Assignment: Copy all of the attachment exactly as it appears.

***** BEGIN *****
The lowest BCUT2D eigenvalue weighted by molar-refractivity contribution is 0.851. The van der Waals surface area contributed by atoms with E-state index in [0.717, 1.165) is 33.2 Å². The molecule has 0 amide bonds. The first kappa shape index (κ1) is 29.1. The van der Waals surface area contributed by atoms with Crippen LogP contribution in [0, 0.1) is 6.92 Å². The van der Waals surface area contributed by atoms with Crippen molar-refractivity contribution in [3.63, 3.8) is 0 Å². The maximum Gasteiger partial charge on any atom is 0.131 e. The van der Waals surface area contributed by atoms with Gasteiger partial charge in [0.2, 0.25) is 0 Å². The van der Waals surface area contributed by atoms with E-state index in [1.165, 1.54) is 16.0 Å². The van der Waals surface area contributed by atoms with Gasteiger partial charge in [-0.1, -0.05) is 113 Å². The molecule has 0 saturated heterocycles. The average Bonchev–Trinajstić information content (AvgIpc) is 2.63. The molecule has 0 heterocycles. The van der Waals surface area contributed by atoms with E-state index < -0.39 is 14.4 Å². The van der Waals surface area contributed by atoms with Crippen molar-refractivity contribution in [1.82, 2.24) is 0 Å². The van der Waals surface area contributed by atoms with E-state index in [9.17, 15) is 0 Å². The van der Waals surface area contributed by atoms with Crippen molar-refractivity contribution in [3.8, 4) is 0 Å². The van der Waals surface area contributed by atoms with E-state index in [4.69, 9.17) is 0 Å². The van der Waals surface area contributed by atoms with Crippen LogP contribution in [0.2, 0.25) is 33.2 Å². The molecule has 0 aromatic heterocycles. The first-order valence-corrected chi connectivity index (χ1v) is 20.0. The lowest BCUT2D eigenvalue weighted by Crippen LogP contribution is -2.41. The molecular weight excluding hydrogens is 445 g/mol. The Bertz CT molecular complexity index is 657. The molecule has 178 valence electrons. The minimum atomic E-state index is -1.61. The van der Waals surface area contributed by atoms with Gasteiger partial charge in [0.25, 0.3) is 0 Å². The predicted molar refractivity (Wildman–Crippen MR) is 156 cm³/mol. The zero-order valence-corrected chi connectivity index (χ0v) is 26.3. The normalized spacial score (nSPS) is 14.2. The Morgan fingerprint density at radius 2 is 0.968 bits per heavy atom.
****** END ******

The lowest BCUT2D eigenvalue weighted by molar-refractivity contribution is 0.851. The van der Waals surface area contributed by atoms with E-state index in [0.717, 1.165) is 33.2 Å². The molecule has 0 amide bonds. The first kappa shape index (κ1) is 29.1. The van der Waals surface area contributed by atoms with Crippen LogP contribution in [0, 0.1) is 6.92 Å². The van der Waals surface area contributed by atoms with Crippen molar-refractivity contribution in [3.63, 3.8) is 0 Å². The maximum Gasteiger partial charge on any atom is 0.131 e. The van der Waals surface area contributed by atoms with Gasteiger partial charge in [0.2, 0.25) is 0 Å². The van der Waals surface area contributed by atoms with E-state index in [1.165, 1.54) is 16.0 Å². The van der Waals surface area contributed by atoms with Gasteiger partial charge in [-0.1, -0.05) is 113 Å². The molecule has 0 saturated heterocycles. The average Bonchev–Trinajstić information content (AvgIpc) is 2.63. The molecule has 0 heterocycles. The van der Waals surface area contributed by atoms with E-state index < -0.39 is 14.4 Å². The van der Waals surface area contributed by atoms with Crippen molar-refractivity contribution in [1.82, 2.24) is 0 Å². The van der Waals surface area contributed by atoms with E-state index in [9.17, 15) is 0 Å². The van der Waals surface area contributed by atoms with Crippen molar-refractivity contribution in [3.8, 4) is 0 Å². The van der Waals surface area contributed by atoms with E-state index in [4.69, 9.17) is 0 Å². The van der Waals surface area contributed by atoms with Crippen LogP contribution in [0.2, 0.25) is 33.2 Å². The molecule has 0 aromatic heterocycles. The first-order valence-corrected chi connectivity index (χ1v) is 20.0. The lowest BCUT2D eigenvalue weighted by Crippen LogP contribution is -2.41. The molecular weight excluding hydrogens is 445 g/mol. The Bertz CT molecular complexity index is 657. The molecule has 178 valence electrons. The minimum atomic E-state index is -1.61. The van der Waals surface area contributed by atoms with Gasteiger partial charge in [0.25, 0.3) is 0 Å². The predicted molar refractivity (Wildman–Crippen MR) is 156 cm³/mol. The zero-order valence-corrected chi connectivity index (χ0v) is 26.3. The normalized spacial score (nSPS) is 14.2. The Morgan fingerprint density at radius 2 is 0.968 bits per heavy atom.